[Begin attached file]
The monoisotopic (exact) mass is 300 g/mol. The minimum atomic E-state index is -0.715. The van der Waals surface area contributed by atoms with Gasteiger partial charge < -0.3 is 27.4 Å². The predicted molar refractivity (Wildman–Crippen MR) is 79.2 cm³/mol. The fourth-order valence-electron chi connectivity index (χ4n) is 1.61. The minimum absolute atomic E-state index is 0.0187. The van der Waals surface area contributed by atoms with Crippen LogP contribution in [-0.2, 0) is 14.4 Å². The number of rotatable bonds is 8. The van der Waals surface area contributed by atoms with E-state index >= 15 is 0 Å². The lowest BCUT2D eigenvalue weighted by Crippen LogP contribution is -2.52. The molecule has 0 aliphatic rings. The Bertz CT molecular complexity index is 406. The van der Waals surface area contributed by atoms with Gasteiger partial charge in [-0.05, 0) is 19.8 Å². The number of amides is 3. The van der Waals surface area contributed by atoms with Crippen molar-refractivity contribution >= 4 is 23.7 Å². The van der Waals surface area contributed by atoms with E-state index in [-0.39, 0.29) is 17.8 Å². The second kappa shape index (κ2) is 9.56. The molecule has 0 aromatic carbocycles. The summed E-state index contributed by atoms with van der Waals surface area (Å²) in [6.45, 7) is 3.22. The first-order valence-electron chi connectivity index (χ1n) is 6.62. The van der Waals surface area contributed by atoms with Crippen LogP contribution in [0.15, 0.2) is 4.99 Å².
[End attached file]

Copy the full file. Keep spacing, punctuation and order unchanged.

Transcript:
The monoisotopic (exact) mass is 300 g/mol. The minimum atomic E-state index is -0.715. The van der Waals surface area contributed by atoms with Gasteiger partial charge < -0.3 is 27.4 Å². The predicted molar refractivity (Wildman–Crippen MR) is 79.2 cm³/mol. The fourth-order valence-electron chi connectivity index (χ4n) is 1.61. The minimum absolute atomic E-state index is 0.0187. The van der Waals surface area contributed by atoms with Crippen LogP contribution in [-0.2, 0) is 14.4 Å². The number of rotatable bonds is 8. The van der Waals surface area contributed by atoms with E-state index >= 15 is 0 Å². The lowest BCUT2D eigenvalue weighted by Crippen LogP contribution is -2.52. The molecule has 0 aliphatic rings. The Bertz CT molecular complexity index is 406. The van der Waals surface area contributed by atoms with Gasteiger partial charge in [-0.05, 0) is 19.8 Å². The number of amides is 3. The van der Waals surface area contributed by atoms with Crippen molar-refractivity contribution >= 4 is 23.7 Å². The van der Waals surface area contributed by atoms with E-state index in [-0.39, 0.29) is 17.8 Å². The second kappa shape index (κ2) is 9.56. The molecule has 0 aromatic carbocycles. The summed E-state index contributed by atoms with van der Waals surface area (Å²) in [6.45, 7) is 3.22. The first-order valence-electron chi connectivity index (χ1n) is 6.62. The van der Waals surface area contributed by atoms with Crippen LogP contribution in [0.15, 0.2) is 4.99 Å².